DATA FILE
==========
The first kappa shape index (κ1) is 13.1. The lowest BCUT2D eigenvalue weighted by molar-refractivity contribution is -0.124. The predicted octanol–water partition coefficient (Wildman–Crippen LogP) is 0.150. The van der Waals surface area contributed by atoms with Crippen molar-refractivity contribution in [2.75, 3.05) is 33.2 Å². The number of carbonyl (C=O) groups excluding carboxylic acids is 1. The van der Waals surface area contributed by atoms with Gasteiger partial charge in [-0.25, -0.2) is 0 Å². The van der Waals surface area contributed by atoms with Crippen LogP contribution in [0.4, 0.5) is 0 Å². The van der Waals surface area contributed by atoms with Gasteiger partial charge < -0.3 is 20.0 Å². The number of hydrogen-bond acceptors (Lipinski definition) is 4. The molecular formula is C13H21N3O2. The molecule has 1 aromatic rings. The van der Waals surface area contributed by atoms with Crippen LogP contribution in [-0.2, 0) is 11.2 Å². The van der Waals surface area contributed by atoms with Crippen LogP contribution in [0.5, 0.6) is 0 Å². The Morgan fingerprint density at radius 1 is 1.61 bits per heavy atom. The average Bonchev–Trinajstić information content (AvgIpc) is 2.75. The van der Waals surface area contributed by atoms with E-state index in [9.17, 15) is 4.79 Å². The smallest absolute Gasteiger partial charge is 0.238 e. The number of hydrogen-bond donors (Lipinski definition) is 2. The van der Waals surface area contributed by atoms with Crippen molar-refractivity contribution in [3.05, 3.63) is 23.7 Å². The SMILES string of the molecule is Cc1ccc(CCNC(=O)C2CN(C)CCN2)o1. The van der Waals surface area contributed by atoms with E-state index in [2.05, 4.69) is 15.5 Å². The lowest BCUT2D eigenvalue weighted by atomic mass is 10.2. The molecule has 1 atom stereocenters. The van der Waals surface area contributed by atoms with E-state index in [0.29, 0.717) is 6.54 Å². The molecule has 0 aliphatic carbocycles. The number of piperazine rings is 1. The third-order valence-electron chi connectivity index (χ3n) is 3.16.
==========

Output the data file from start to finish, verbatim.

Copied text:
The first kappa shape index (κ1) is 13.1. The lowest BCUT2D eigenvalue weighted by molar-refractivity contribution is -0.124. The predicted octanol–water partition coefficient (Wildman–Crippen LogP) is 0.150. The van der Waals surface area contributed by atoms with Crippen molar-refractivity contribution in [2.75, 3.05) is 33.2 Å². The number of carbonyl (C=O) groups excluding carboxylic acids is 1. The van der Waals surface area contributed by atoms with Gasteiger partial charge in [-0.25, -0.2) is 0 Å². The van der Waals surface area contributed by atoms with Crippen LogP contribution in [0.4, 0.5) is 0 Å². The van der Waals surface area contributed by atoms with Gasteiger partial charge < -0.3 is 20.0 Å². The number of hydrogen-bond acceptors (Lipinski definition) is 4. The molecular formula is C13H21N3O2. The molecule has 1 aromatic rings. The van der Waals surface area contributed by atoms with Crippen LogP contribution in [-0.2, 0) is 11.2 Å². The van der Waals surface area contributed by atoms with Crippen LogP contribution in [0.5, 0.6) is 0 Å². The Morgan fingerprint density at radius 1 is 1.61 bits per heavy atom. The average Bonchev–Trinajstić information content (AvgIpc) is 2.75. The van der Waals surface area contributed by atoms with E-state index in [9.17, 15) is 4.79 Å². The smallest absolute Gasteiger partial charge is 0.238 e. The number of hydrogen-bond donors (Lipinski definition) is 2. The van der Waals surface area contributed by atoms with Crippen molar-refractivity contribution in [3.05, 3.63) is 23.7 Å². The SMILES string of the molecule is Cc1ccc(CCNC(=O)C2CN(C)CCN2)o1. The van der Waals surface area contributed by atoms with E-state index in [2.05, 4.69) is 15.5 Å². The lowest BCUT2D eigenvalue weighted by atomic mass is 10.2. The molecule has 1 atom stereocenters. The van der Waals surface area contributed by atoms with E-state index in [0.29, 0.717) is 6.54 Å². The molecule has 0 aliphatic carbocycles. The number of piperazine rings is 1. The third-order valence-electron chi connectivity index (χ3n) is 3.16.